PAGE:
One of the types of love that the Greek language offers us, is that of storge or "affection". The clearest example of this form of love is that which exists between parents and their children. Storge, it has been said, alongside eros is the most universally expressed form of love, for without storge there would be no raising of children, and without eros there would be no new generations to raise.
However, as Christ points out in the Gospel of St Matthew, one can indeed express storge and also be a reprobate: "If you then, who are evil, know how to give good gifts to your children, how much more will your Father who is in heaven give good things to those who ask him!" (Matt 7:11, RSV).
Saint or sinner
We see the most hardened of criminals, even people who have murdered, cry joyful tears when their children are wed, or insist on giving their offspring the most expensive education in order to ensure a solid beginning to their lives. These individuals may care little for the vast majority of humanity who live and breathe. But as for their own children, well that is a completely different story. A person filled with storge love can truly be a saint as well as a grave sinner.
There is nothing essentially wrong about storge, allowing for the fact that it doesn't require much sacrifice when one compares storge to agape, the unconditional form of love. The love that parents have for their children is natural. Parents can readily monopolise their children's affections in the earliest of years and if the children are loved they should become dutiful.
But dutiful children, those that honour their parents, will experience clashes of loyalty if storge loses its balance as the years pass. For children are not born to remain children and the tensions that can arise between parents and their children too often stem from a degree of possessiveness when parents forget, or do not wish to admit, that children are theirs to nurture, but they are also individuals in their own right.
The English writer C.S. Lewis, in his work The Four Loves (1960), provided an insightful analysis of the consequences of an unbalanced storge , when he wrote: "It is easy to see how liability to this state is, so to speak, congenital in the maternal instinct. This, as we saw, is a Gift-love, but one that needs to give and therefore needs to be needed. But the proper aim of giving is to put the recipient in a state where he no longer needs our gift.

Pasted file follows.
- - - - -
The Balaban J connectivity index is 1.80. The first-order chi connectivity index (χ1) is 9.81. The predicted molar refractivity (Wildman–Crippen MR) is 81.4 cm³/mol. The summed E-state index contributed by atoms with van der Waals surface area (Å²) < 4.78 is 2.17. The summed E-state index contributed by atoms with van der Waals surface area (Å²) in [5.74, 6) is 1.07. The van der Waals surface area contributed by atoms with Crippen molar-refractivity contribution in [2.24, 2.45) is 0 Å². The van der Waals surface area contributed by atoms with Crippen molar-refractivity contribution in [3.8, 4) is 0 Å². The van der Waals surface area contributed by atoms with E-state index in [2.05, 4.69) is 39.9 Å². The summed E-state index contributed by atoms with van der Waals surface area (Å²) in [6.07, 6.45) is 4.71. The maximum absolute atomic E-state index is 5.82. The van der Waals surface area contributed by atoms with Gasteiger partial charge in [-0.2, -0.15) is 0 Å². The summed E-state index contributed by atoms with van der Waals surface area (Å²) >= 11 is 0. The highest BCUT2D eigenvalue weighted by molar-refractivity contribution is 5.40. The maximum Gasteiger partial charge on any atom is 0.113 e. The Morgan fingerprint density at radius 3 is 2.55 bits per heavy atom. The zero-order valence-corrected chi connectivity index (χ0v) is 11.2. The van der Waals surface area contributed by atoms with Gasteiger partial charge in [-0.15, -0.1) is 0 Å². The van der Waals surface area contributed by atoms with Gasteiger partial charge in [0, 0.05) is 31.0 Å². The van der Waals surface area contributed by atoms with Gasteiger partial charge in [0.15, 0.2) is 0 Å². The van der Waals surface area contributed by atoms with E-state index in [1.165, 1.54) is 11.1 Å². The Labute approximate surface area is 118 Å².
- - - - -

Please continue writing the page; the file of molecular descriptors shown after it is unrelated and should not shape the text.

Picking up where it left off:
"We feed children in order that they may soon be able to feed themselves and we teach them in order that they may soon not need our teaching. Thus a heavy task is laid upon this Gift-love. It must work towards its own abdication. We [the parents] must aim at making ourselves superfluous. The hour when we can say, 'They need me no longer', should be our reward.
"But the instinct, simply in its own nature, has no power to fulfil this law. The instinct desires the good of its object, but not simply only the good it can itself give. A much higher love - a love which desires the good of the object as such, from whatever source that good comes - must step in and help or tame the instinct before it can make the abdication. And of course it often does.
"But where it does not, the ravenous need to be needed will gratify itself either by keeping its objects needy or by inventing for them imaginary needs. It will do this all the more ruthlessly because it thinks (in one sense truly) that it is a Gift-love and therefore regards itself as 'unselfish'" (Lewis, 1960, p. 62).
How often do we hear of parental love driving children to distress; of the mother-in-law who does not want to let her child go, who is threatened by the love a son or daughter is being offered by a spouse or prospective spouse; and rather than rejoicing in this love, sets about suffocating the relationship.
Lewis' analysis is quite correct with regard to storge, for had storge been the highest love, it would have always sought the good of the other, rather than stooping to jealousy, vanity and spite. Unconditional love does not require possession. Nor does it force a child to feel guilt over becoming an adult, and having aspirations and loves and desires outside of the family home.
St Paul in his divinely inspired wisdom wrote poignantly in his letter to the Ephesians that children should honour their parents and be obedient to them, but parents should not use this divinely-ordered duty to tear at and torment the hearts of their progeny. For while children should honour their parents, and by so doing honour the Creator the original source of life, parents should seek through their parenthood to express not only affection ( storge) for their children, but to connect this affection to a higher form of love, an unconditional love ( agape), one that is self-sacrificial, not self-seeking, one in which jealousy, possession and wounded pride play no part.
Dr Andrew Thomas Kania is Director of Spirituality at Aquinas College, Perth, WA.